The doctrine of qualified immunity, where applicable, acts as an absolute bar to suits against government officials under § 1983. See Mitchell v. Forsyth, 472 U.S. 511, 526 (1985) (explaining that qualified immunity is "an immunity from suit rather than a mere defense to liability"). Police officers are entitled to qualified immunity so long as their conduct "does not violate clearly established statutory or constitutional rights of which a reasonable person would have known." Harlow v. Fitzgerald, 457 U.S. 800, 818 (1982). The doctrine involves a two-step inquiry, which asks "first whether a constitutional violation occurred and second whether the right violated was clearly established." Henry v. Purnell, 652 F.3d 524, 531 (4th Cir. 2011) (internal quotation marks and citations omitted).

Here, the plaintiffs assert a malicious prosecution claim under § 1983, which "is properly understood as a Fourth Amendment claim for unreasonable seizure which incorporates certain elements of the common law tort." Lambert v. Williams, 223 F.3d 257, 261 (4th Cir. 2000). To prove such a claim, the plaintiffs must show that the defendants "(1) caused (2) a seizure of the plaintiff pursuant to legal process unsupported by probable cause, and (3) criminal proceedings terminated in plaintiff's favor." Evans v. Chalmers, 703 F.3d 636, 647 (4th Cir. 2012). As these elements make clear, "constitutional torts, like their common law brethren, require a demonstration of both but-for and proximate causation." Id. Therefore, "subsequent acts of independent decision-makers (e.g., prosecutors, grand juries, and judges) may constitute intervening superseding causes that break the causal chain between a defendant-officer's misconduct and a plaintiff's unlawful seizure." Id. These intervening causal acts insulate the police officer from liability. Id.

Based on the undisputed facts, I must conclude that although the plaintiffs have raised genuine issues of material fact as to the second and third elements of their malicious prosecution claim, there are not sufficient factual issues as to the element of causation to defeat summary judgment. Undoubtedly, a reasonable jury could conclude, based on the evidence in the record, that Deputy Sheriff Carico intentionally misled the state magistrate in order to obtain a warrant for an arrest that otherwise lacked probable cause. The affidavits submitted by Carico to the magistrate in 2004 unequivocally alleged that Bryant purchased property that he knew to be stolen, while omitting the crucial fact that the property itself was not actually stolen but rather borrowed by law enforcement. The affidavits thus left the misimpression that the property purchased by Bryant was stolen when it was actually not. As explained above, this distinction was material - indeed, dispositive - under the Virginia statute governing receipt of stolen property, which only criminalized receipt of property that was actually stolen at the time of the transaction in question. Moreover, the proceedings in question terminated in the plaintiffs' favor, with an acquittal on all charges following a bench trial.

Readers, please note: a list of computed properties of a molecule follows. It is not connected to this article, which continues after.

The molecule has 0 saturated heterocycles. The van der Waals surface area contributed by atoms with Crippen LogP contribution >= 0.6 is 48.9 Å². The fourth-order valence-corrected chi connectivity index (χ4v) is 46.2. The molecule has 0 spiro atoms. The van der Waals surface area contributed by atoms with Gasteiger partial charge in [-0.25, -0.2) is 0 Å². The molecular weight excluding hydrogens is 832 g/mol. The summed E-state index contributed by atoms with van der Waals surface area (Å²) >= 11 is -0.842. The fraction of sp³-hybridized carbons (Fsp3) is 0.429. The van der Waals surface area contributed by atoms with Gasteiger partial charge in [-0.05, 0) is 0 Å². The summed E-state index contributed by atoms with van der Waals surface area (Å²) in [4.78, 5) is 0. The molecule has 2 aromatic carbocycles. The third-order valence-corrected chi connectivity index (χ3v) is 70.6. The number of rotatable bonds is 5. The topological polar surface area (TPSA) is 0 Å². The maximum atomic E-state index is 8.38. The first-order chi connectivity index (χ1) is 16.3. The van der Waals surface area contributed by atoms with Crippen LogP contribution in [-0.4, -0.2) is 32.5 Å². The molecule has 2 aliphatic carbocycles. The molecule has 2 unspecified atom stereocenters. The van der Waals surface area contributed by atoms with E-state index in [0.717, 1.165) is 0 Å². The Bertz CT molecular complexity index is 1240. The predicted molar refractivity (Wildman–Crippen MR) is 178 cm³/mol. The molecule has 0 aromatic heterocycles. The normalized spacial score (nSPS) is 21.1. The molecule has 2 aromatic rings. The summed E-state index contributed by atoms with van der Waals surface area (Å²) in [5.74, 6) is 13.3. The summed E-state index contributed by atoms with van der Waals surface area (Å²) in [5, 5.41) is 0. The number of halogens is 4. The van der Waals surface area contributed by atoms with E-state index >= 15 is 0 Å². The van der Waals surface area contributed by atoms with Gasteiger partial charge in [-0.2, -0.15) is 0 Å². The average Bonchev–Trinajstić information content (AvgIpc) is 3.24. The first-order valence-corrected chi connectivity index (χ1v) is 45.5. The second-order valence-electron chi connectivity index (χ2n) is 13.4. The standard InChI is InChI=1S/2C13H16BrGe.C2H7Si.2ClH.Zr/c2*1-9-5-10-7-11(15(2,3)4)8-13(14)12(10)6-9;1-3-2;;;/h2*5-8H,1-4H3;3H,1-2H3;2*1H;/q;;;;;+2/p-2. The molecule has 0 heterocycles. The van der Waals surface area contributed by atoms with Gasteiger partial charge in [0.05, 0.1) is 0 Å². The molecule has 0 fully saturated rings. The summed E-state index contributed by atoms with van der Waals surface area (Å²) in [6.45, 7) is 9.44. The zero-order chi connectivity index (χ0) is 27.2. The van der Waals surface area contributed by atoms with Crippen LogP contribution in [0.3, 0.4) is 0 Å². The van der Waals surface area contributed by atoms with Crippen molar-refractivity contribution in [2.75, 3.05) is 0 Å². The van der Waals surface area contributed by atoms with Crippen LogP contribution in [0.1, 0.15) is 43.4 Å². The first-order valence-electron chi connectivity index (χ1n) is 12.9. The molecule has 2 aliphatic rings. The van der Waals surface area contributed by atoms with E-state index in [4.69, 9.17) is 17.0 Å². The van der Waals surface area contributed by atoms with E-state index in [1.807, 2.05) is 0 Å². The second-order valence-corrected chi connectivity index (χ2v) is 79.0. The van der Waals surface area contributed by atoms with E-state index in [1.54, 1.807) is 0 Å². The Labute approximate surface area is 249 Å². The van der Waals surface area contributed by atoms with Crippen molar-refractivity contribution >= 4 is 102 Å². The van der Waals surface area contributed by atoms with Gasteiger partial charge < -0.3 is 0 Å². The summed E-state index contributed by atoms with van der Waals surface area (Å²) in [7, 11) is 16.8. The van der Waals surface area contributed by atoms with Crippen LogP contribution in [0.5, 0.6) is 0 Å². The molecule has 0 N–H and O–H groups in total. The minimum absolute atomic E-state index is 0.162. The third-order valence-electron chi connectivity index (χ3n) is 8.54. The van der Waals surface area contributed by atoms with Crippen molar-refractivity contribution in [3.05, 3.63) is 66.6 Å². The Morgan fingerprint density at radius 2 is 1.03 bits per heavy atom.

Unfortunately for the plaintiffs, these facts are not in themselves sufficient to prove a malicious prosecution claim, given that grand juries on two separate occasions returned indictments against the plaintiffs. "It has long since been settled by the Supreme Court that an indictment, "fair upon its face, " returned by a "properly constituted grand jury, " conclusively determines the existence of probable cause.'" Durham v. Horner, 690 F.3d 183, 189 (4th Cir. 2012) (quoting Gerstein v. Pugh, 420 U.S. 103, 117 n.19 (1975)). Therefore, the subsequent acts of prosecutors in convening the grand juries, and the grand juries' decisions to indict, "constitute[d] intervening superseding causes that br[oke] the causal chain" between the officer's alleged misconduct and the plaintiffs' wrongful prosecution and civil forfeiture. Evans, 703 F.3d at 647.

Of course, the general rule that subsequent indictments insulate police officers from liability is not without exception, and only applies "in the absence of evidence that [the officer] misled or pressured the prosecution." Id. at 648 (internal quotation marks and citations omitted). Officers may still be liable for malicious prosecution where there is evidence that they "have lied to or misled the prosecutor, failed to disclose exculpatory evidence to the prosecutor; or unduly pressured the prosecutor to seek the indictment." Id. at 647-48 (citations omitted); see also Snider v. Lee, 584 F.3d 193, 206 (4th Cir. 2009) (Stamp, J., concurring) (noting that officer who presents probable cause evidence to independent intermediary is not liable for malicious prosecution "unless the officer concealed or misrepresented facts or brought such undue pressure to bear on the intermediary that the intermediary's independent judgment was overborne").